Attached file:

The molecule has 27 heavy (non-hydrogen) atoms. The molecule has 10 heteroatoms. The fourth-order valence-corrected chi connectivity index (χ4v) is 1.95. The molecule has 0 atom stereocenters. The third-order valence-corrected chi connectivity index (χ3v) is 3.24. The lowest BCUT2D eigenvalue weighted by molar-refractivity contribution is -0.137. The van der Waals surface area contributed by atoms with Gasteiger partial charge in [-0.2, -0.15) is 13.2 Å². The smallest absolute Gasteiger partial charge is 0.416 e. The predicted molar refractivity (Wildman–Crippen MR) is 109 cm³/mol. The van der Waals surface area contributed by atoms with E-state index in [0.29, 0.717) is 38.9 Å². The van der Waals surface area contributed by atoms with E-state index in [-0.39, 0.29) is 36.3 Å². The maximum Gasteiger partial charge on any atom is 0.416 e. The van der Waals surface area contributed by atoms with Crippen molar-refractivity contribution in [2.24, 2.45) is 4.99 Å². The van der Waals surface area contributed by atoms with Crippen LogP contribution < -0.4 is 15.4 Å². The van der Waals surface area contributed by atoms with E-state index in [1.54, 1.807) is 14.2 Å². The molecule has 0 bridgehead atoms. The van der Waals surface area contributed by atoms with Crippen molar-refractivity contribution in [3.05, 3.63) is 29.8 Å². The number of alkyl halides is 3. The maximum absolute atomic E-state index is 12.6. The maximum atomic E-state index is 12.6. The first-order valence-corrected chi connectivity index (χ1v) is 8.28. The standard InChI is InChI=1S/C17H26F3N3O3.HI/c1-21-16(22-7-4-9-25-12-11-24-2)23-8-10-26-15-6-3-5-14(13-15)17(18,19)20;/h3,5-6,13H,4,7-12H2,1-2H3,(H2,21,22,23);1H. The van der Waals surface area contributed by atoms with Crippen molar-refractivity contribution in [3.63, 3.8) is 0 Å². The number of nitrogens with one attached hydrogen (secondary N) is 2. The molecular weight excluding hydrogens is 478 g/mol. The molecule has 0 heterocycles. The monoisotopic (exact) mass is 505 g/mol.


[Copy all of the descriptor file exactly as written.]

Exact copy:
The molecule has 27 heavy (non-hydrogen) atoms. The molecule has 10 heteroatoms. The fourth-order valence-corrected chi connectivity index (χ4v) is 1.95. The molecule has 0 atom stereocenters. The third-order valence-corrected chi connectivity index (χ3v) is 3.24. The lowest BCUT2D eigenvalue weighted by molar-refractivity contribution is -0.137. The van der Waals surface area contributed by atoms with Gasteiger partial charge in [-0.2, -0.15) is 13.2 Å². The smallest absolute Gasteiger partial charge is 0.416 e. The predicted molar refractivity (Wildman–Crippen MR) is 109 cm³/mol. The van der Waals surface area contributed by atoms with E-state index in [0.29, 0.717) is 38.9 Å². The van der Waals surface area contributed by atoms with E-state index in [-0.39, 0.29) is 36.3 Å². The maximum Gasteiger partial charge on any atom is 0.416 e. The van der Waals surface area contributed by atoms with Crippen molar-refractivity contribution in [2.24, 2.45) is 4.99 Å². The van der Waals surface area contributed by atoms with Crippen LogP contribution < -0.4 is 15.4 Å². The van der Waals surface area contributed by atoms with E-state index in [1.54, 1.807) is 14.2 Å². The molecule has 0 bridgehead atoms. The van der Waals surface area contributed by atoms with Crippen molar-refractivity contribution in [3.05, 3.63) is 29.8 Å². The number of alkyl halides is 3. The maximum absolute atomic E-state index is 12.6. The maximum atomic E-state index is 12.6. The first-order valence-corrected chi connectivity index (χ1v) is 8.28. The standard InChI is InChI=1S/C17H26F3N3O3.HI/c1-21-16(22-7-4-9-25-12-11-24-2)23-8-10-26-15-6-3-5-14(13-15)17(18,19)20;/h3,5-6,13H,4,7-12H2,1-2H3,(H2,21,22,23);1H. The van der Waals surface area contributed by atoms with Crippen molar-refractivity contribution in [3.63, 3.8) is 0 Å². The number of nitrogens with one attached hydrogen (secondary N) is 2. The molecular weight excluding hydrogens is 478 g/mol. The molecule has 0 heterocycles. The monoisotopic (exact) mass is 505 g/mol.